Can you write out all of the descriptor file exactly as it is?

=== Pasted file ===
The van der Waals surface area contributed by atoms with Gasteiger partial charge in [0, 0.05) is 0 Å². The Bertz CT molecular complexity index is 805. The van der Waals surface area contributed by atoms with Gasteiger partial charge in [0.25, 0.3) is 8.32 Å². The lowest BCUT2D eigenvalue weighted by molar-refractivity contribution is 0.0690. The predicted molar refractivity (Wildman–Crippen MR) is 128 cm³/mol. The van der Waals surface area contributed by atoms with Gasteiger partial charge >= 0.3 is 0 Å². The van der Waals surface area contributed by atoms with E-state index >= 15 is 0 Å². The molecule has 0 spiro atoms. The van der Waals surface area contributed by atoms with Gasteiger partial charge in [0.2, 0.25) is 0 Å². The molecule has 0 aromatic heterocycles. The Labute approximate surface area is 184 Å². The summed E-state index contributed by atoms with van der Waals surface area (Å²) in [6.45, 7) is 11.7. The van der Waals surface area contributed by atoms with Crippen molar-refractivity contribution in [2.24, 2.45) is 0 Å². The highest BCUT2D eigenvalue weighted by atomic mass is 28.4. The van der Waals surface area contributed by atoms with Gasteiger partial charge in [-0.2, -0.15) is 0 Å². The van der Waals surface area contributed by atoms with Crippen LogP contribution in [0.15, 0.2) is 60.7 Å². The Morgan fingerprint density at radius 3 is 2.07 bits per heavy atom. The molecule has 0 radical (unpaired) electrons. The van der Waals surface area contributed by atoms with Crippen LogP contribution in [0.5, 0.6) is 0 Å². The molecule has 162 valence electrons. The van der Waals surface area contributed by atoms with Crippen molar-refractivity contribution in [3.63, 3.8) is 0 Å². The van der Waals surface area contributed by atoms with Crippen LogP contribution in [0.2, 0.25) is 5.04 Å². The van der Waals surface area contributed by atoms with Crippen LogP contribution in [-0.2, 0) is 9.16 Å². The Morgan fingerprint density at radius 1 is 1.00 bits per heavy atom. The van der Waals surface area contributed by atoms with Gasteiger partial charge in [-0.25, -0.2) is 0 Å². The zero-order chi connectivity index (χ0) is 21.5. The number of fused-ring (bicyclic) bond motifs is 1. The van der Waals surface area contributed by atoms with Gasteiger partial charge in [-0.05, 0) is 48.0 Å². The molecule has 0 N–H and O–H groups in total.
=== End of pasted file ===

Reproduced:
The van der Waals surface area contributed by atoms with Gasteiger partial charge in [0, 0.05) is 0 Å². The Bertz CT molecular complexity index is 805. The van der Waals surface area contributed by atoms with Gasteiger partial charge in [0.25, 0.3) is 8.32 Å². The lowest BCUT2D eigenvalue weighted by molar-refractivity contribution is 0.0690. The predicted molar refractivity (Wildman–Crippen MR) is 128 cm³/mol. The van der Waals surface area contributed by atoms with Gasteiger partial charge >= 0.3 is 0 Å². The van der Waals surface area contributed by atoms with E-state index >= 15 is 0 Å². The molecule has 0 spiro atoms. The van der Waals surface area contributed by atoms with Gasteiger partial charge in [0.2, 0.25) is 0 Å². The molecule has 0 aromatic heterocycles. The Labute approximate surface area is 184 Å². The summed E-state index contributed by atoms with van der Waals surface area (Å²) in [6.45, 7) is 11.7. The van der Waals surface area contributed by atoms with Crippen molar-refractivity contribution in [2.24, 2.45) is 0 Å². The highest BCUT2D eigenvalue weighted by atomic mass is 28.4. The van der Waals surface area contributed by atoms with Gasteiger partial charge in [-0.2, -0.15) is 0 Å². The van der Waals surface area contributed by atoms with Crippen LogP contribution in [0.15, 0.2) is 60.7 Å². The Morgan fingerprint density at radius 3 is 2.07 bits per heavy atom. The molecule has 0 radical (unpaired) electrons. The van der Waals surface area contributed by atoms with Crippen LogP contribution in [0.5, 0.6) is 0 Å². The molecule has 162 valence electrons. The van der Waals surface area contributed by atoms with Crippen molar-refractivity contribution in [3.63, 3.8) is 0 Å². The van der Waals surface area contributed by atoms with Crippen LogP contribution in [0.2, 0.25) is 5.04 Å². The van der Waals surface area contributed by atoms with Crippen LogP contribution in [-0.2, 0) is 9.16 Å². The Morgan fingerprint density at radius 1 is 1.00 bits per heavy atom. The van der Waals surface area contributed by atoms with Gasteiger partial charge in [-0.25, -0.2) is 0 Å². The zero-order chi connectivity index (χ0) is 21.5. The number of fused-ring (bicyclic) bond motifs is 1. The van der Waals surface area contributed by atoms with Gasteiger partial charge in [-0.05, 0) is 48.0 Å². The molecule has 0 N–H and O–H groups in total.